There are still several challenges in e-resource management including the time intensive manual selection of titles, the exclusion of some journal title history, incomplete journal transfer information, outdated linking, difficulty in identifying relevant collections or packages, lack of coverage for all content types, limited Open Access content, and erratic update schedules.9 The KBART Automation Working Group released a recommended practice in June 2019 to address the challenge of manual title selection by libraries.10 Originally developed by Elsevier in 2016, it was a proprietary means for communicating library holdings information to vendors. Later the NISO KBART Automation Working Group was formed, which included members from all stakeholder groups. The recommended practice dictated the terms for data delivery utilizing an application programming interface (API) to send library holdings data from a content provider on behalf of the library to a knowledgebase. For libraries that opted-in, the manual work required to reconcile their title level holdings in the knowledgebase was minimized. Current content provider participants are Elsevier, JSTOR, Ovid, ProQuest, Rittenhouse, SpringerNature, and Wiley. Implementation of KBART automation on the part of a publisher is very complex, but KBART Automation Recommended Practice providers a clear blueprint for sharing and ingesting metadata.11 Currently the number of participating knowledgebase providers is limited, but hopefully more will join in the future. The KBART recommended practices and KBART files form the cornerstone for communicating crucial title and institutional specific data among providers, vendors, and libraries. KBART files power library backend operations and influences front end discovery for library users.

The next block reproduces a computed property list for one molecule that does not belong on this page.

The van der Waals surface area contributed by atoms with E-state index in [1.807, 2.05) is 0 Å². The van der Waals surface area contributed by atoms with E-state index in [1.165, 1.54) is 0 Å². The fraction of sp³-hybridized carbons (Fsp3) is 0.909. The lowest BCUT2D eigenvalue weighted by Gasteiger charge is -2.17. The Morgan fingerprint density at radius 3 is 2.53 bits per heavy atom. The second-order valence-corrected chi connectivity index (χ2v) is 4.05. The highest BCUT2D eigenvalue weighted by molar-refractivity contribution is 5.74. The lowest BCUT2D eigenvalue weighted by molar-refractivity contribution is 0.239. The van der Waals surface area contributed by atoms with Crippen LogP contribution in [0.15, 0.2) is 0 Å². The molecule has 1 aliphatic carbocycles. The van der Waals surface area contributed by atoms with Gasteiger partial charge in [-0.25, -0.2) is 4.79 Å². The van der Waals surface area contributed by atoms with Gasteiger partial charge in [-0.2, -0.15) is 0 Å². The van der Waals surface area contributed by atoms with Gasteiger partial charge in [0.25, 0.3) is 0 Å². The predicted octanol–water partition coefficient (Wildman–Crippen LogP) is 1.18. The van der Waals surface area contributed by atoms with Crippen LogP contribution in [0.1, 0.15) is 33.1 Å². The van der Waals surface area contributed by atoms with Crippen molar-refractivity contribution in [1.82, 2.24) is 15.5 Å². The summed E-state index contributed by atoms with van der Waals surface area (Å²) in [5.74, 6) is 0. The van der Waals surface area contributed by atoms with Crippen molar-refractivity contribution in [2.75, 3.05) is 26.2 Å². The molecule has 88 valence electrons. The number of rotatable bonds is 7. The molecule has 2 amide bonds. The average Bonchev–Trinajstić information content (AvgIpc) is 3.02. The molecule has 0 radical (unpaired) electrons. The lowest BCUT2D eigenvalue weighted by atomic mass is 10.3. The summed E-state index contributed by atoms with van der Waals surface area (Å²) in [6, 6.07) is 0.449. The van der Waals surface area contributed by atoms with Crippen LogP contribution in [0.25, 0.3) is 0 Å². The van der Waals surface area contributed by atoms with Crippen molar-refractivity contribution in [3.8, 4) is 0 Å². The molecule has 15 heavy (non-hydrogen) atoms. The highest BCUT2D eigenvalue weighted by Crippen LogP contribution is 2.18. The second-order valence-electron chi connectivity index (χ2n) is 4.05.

COUNTER

Counting Online Usage of Networked Electronic Resources (COUNTER) statistics are found in the Evaluate-Monitor section of the e-resource lifecycle. COUNTER usage statistics are provided by content providers. This standard was launched in 2002 to improve the reliability of online usage statistics through codes of practice.12 This standard has gone through various releases and today the most current Code of Practice is Release 5.1.13 The COUNTER code of practice normalizes usage data for librarians and the COUNTER organization (formerly Project COUNTER) works with platform providers and publishers to ensure data is consistent and reliable.14

The Counter Code of Practice Release 5.0.2 is available at the COUNTER website and provides details about COUNTER reports.15 There are four types of reports provided in COUNTER usage statistics: platform, database, title, and item. A platform report provides usage from the platform, not the individual items subscribed or available on the platform. Database reports provide summary of activity related to a given database or fixed collection of content. Title reports provide summary of activities related to content at the title level and provide a means to evaluate the impact a title. This is where e-book and e-journal usage is found. Item reports give a summary of activity related to content at the item level such as streaming media content, or non-textual content like images.

The glossary found in the Counter Code of Practice Release 5.0.2 clarifies the meaning of terms used in COUNTER reports. Total item requests show collectively how many times a resource has been used regardless of whether by the same user. The unique item requests metric counts the first use by a user, which means although a user may have accessed a journal article more than one time the report will only record it once. Usage is tracked by log file analysis and page tagging or distributed usage logging (DUL).16 In the end, usage can be tracked across all platforms and content types. The reports help librarians make informed collection decisions across platforms to better redirect institutional funds to resources for users and are essential when making collection development decisions.

Available at the COUNTER website is the Release 5.0.2, The Friendly Guide for Librarians which provides useful scenarios to assists librarians in understanding the statistics and they best way to use them.17 For example, if a librarian decided to renew a subscription to the title Standards Monthly, they most likely referred to a COUNTER usage report like the one in Figure 7. This report also displays usage for the preceding title, Journal of Data Standards Society. Librarians must decide if the usage found in the report is worth the cost of the subscription. Evaluating statistics that are not COUNTER would involve librarians trying to compare a COUNTER usage report with a non-COUNTER report to find commonality and would require a judgement call as to whether the usage data is comparable.

Figure 7.
Figure 7.
Figure 7. sample COUNTER report